We awoke this morning to our favorite kind of weather in Italy. Forecast to be in the 70s all day with sun is our idea of perfect weather. We were able to enjoy the hotel’s buffet breakfast of fresh fruit and eggs out in the courtyard.
Torino has an Egyptian Museum with reputedly the most extensive collection of artifacts outside of Cairo. After seeing the extensive collection in the British Museum I couldn’t imagine anything more magnificent but this topped that museum. Back in the late 1800s and early 1900s when collecting and protecting antiquities became important, a group of archaeologist from the museum was already at work in the archaeological digs in Egypt. I loved how the items were displayed with either journal entries, drawings, or photographs showing the discoveries. The items were beautifully lit and it was fun to hear the objects story of discovery on our audio guide. Artifacts included statues, funerary figurines engaged in every trade possible, a tomb, papyrus scrolls that were over 20 feet long, mummies, and jewelry.
Upstairs was an exhibit called Invisible Archaeology. It talked more about the science of learning about artifacts and how technology has assisted. For example, we saw the jewelry a mummy was wearing in an X-ray that was recreated with a 3D printer. A video with a light show on a white reconstruction of the mummy’s coffin showed how the coffin was painted in different layers. It was quite moving. I liked this quote at the end of the presentation. “Real objects and digital ones are not interchangeable.They compliment each other and act as a bridge that connects those who protect them with those today who observe and ask questions about them.”
Our second museum was The Museum Risorgimento which told the story of the unification of Italy. It was housed in Palazzo Carignano. Thirty rooms took you through the story of how surprisingly Italy has only been a unified country since 1870. Torino was a former capital. The displays were in Italian, but each room had English cards where you could either read an overview of the room or read about the highlights in more detail. There were videos too. In some a pleasant smiling woman spoke in Italian (with subtitles) about how France had unified and people there were happy. Those I watched. In other rooms a video played featuring an angry looking man in a mustache barking out about atrocities.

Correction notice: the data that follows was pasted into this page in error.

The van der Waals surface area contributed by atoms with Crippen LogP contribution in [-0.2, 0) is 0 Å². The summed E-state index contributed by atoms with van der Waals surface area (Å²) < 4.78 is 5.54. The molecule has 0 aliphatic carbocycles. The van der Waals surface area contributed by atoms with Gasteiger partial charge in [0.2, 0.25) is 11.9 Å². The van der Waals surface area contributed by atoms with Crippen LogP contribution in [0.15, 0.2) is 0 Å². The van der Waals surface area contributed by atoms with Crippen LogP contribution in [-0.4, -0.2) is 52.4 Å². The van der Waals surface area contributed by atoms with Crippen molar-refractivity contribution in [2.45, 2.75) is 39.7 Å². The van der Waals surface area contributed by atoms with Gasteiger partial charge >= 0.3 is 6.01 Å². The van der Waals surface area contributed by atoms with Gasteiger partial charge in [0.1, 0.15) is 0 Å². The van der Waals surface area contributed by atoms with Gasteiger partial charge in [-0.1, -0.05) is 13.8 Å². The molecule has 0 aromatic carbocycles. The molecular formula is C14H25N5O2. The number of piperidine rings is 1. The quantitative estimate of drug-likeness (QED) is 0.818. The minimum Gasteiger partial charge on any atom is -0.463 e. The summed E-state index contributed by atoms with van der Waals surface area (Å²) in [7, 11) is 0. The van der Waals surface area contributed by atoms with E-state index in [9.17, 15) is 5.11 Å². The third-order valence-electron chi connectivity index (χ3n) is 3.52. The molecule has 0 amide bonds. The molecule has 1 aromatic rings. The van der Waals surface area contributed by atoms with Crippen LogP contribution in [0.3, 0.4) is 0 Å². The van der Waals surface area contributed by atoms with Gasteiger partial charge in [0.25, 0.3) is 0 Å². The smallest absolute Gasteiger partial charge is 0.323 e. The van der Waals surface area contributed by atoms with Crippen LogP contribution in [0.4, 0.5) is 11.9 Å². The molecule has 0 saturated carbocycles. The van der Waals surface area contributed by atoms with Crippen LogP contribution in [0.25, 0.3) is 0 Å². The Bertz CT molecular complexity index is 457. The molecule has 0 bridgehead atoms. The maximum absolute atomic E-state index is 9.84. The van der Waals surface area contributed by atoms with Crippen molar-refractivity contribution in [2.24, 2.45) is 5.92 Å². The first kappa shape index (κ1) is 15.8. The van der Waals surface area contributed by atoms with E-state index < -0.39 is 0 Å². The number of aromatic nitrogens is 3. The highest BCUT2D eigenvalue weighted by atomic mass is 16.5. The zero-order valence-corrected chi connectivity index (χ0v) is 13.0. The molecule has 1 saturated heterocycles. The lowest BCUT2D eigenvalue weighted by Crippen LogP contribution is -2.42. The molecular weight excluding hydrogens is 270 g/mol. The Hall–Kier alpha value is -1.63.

To be honest, I did not leave with the ability to retell the story of the unification of Italy, but the displays were interesting. There were early 19th century political cartoons and one showed a man kissing Napoleon’s butt. I only mention this because I did not know this idea dated back to the 1800s. In the building there was also the place where government meetings took place prior to the reunification. It looked like a mini congress frozen in time. Most fascinating was the art work on the ceiling. It was quite a contrast to some of the displays. For example, the paintings could show horrific battle scenes while angles floated high above. Just seeing the building made it worthwhile.
Our last stop for the day was Mole Antonelliana. In the 19th century the building was originally designed to be a synagogue, but it was never completed. The city eventually made it into the National Museum of Cinema which has a strong reputation and the mole has long been considered the city’s symbol. We wanted the buy tickets to both the museum and the tower, but the man at the counter said since the museum is closing, visit the tower today. From the outside it looks ancient, but thankfully a glassed in elevator whisks you to the top where you have 360 degree commanding views of the city all the way to the Alps.
Before heading back to our hotel for a picnic dinner on the upper outside terrace overlooking the city now under a full moon, we stopped at Caffe Fiorio which is famous for gelato. It has been a wonderful day and we look forward to tomorrow’s adventures.